Both authors contributed to the work substantially and they have drafted, revised and approved the final version of the manuscript.

Financial support and sponsorship

Nil.

Conflicts of interest

There are no conflicts of interest.

Compliance with ethical principles

The study was conducted as a quality assurance exercise with no experimental work involved. No formal IRB approval was required.



 
  References Top

1.
Elamouri J, Elkout H. Chronic Kidney Disease Associated Anemia among Adults in Libya: An Epidemiological Pattern. Proceedings of the Second Medical Conference of Community Medicine. Faculty of Medicine, Tripoli University; 2017. p. 107-14.   Back to cited text no. 1
    
2.
Sakhuja V, Kohli HS. End-stage renal disease in India and Pakistan: Incidence, causes, and management. Ethn Dis 2006;16 2 Suppl 2:S2-20-3.  Back to cited text no. 2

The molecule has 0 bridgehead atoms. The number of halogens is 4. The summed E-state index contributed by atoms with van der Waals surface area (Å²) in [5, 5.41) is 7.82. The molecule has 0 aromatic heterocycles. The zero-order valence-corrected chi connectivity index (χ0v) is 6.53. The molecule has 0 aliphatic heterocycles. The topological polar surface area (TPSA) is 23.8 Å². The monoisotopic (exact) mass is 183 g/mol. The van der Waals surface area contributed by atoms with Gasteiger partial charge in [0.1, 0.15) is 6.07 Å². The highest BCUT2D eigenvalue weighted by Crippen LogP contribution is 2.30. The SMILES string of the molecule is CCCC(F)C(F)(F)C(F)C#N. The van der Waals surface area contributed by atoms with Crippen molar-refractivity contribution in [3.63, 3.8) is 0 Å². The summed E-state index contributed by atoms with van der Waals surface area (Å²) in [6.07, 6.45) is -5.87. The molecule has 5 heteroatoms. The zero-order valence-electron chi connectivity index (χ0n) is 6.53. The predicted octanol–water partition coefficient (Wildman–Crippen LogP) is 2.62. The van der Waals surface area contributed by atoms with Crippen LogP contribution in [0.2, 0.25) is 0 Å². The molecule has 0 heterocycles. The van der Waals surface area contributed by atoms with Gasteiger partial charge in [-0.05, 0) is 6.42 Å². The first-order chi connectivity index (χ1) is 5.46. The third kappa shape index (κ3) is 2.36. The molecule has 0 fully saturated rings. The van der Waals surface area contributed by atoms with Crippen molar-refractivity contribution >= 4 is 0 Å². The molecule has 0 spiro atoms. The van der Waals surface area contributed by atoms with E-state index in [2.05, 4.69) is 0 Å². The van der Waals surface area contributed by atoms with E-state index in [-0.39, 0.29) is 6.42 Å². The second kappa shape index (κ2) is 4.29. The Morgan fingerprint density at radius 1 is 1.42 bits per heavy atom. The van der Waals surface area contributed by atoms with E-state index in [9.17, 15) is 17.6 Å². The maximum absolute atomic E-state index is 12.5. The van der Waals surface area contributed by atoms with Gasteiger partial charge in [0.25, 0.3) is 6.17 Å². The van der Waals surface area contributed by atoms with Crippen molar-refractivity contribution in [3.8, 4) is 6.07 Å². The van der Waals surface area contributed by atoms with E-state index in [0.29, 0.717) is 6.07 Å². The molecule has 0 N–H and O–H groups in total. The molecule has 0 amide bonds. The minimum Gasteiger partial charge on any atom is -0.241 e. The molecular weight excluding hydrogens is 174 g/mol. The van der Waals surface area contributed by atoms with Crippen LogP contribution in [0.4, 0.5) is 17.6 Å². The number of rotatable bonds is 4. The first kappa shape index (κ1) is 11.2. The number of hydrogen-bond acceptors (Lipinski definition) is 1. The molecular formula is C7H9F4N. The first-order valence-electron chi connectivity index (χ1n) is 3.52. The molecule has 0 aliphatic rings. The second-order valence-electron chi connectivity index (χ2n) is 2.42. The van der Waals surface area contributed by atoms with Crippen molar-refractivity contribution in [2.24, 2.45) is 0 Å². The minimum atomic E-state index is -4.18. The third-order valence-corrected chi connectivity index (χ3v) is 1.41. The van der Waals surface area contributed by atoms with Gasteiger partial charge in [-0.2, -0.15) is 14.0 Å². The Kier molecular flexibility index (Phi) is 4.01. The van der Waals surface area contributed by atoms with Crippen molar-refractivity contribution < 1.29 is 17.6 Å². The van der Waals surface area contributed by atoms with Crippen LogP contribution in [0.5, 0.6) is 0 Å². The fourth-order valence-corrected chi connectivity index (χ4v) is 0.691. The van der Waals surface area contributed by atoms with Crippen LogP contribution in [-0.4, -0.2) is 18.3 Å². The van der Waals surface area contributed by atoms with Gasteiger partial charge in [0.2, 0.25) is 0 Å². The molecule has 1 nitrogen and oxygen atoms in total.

3.
Arora P, Vasa P, Brenner D, Iglar K, McFarlane P, Morrison H, et al. Prevalence estimates of chronic kidney disease in Canada: Results of a nationally representative survey. CMAJ 2013;185:E417-23.  Back to cited text no. 3
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4.
Akkari KB. Projecting requirements for end stage renal disease services in Libya 2014-2024. Ibnosina J Med Biomed Sci 2013;5:354-62.  Back to cited text no. 4
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5.
Goleg FA, Kong NC, Sahathevan R. Dialysis-treated end-stage kidney disease in Libya: Epidemiology and risk factors. Int Urol Nephrol 2014;46:1581-7.  Back to cited text no. 5